The theme of parent-child relations is so important to the meaning of King Lear that one could write a book about it. To name the heart of it, though, Lear shows that he misunderstands the way in which a daughter's love to her father should /must be expressed, and fundamentally misjudges Regan and Goneril, taking their flattery at face value. However, if he misjudges those two, his judgment of Cordelia is something close to a crime. He so underestimates her love that he blasts her in the opening act.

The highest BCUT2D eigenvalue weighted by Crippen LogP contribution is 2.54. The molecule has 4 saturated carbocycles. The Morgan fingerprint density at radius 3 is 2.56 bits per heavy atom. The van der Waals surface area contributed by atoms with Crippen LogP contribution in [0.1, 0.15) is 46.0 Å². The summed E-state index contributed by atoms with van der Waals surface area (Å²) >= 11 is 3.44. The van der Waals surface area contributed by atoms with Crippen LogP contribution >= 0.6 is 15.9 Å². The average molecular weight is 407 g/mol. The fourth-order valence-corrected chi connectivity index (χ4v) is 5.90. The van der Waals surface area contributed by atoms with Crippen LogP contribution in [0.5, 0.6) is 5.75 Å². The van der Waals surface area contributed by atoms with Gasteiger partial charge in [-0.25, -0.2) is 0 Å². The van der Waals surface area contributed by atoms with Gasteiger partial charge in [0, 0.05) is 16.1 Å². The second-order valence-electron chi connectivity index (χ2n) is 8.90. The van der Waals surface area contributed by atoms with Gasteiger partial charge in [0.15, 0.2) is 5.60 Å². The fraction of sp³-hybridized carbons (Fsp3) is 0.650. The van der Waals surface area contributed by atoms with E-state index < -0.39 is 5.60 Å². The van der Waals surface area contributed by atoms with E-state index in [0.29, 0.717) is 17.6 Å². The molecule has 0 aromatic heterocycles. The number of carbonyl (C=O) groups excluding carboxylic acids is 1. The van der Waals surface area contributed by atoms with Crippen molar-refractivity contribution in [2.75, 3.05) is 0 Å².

The rest of the play then dramatizes what happens when these relationships go bad, with Cordelia embodying what a daughter should be and do for her father.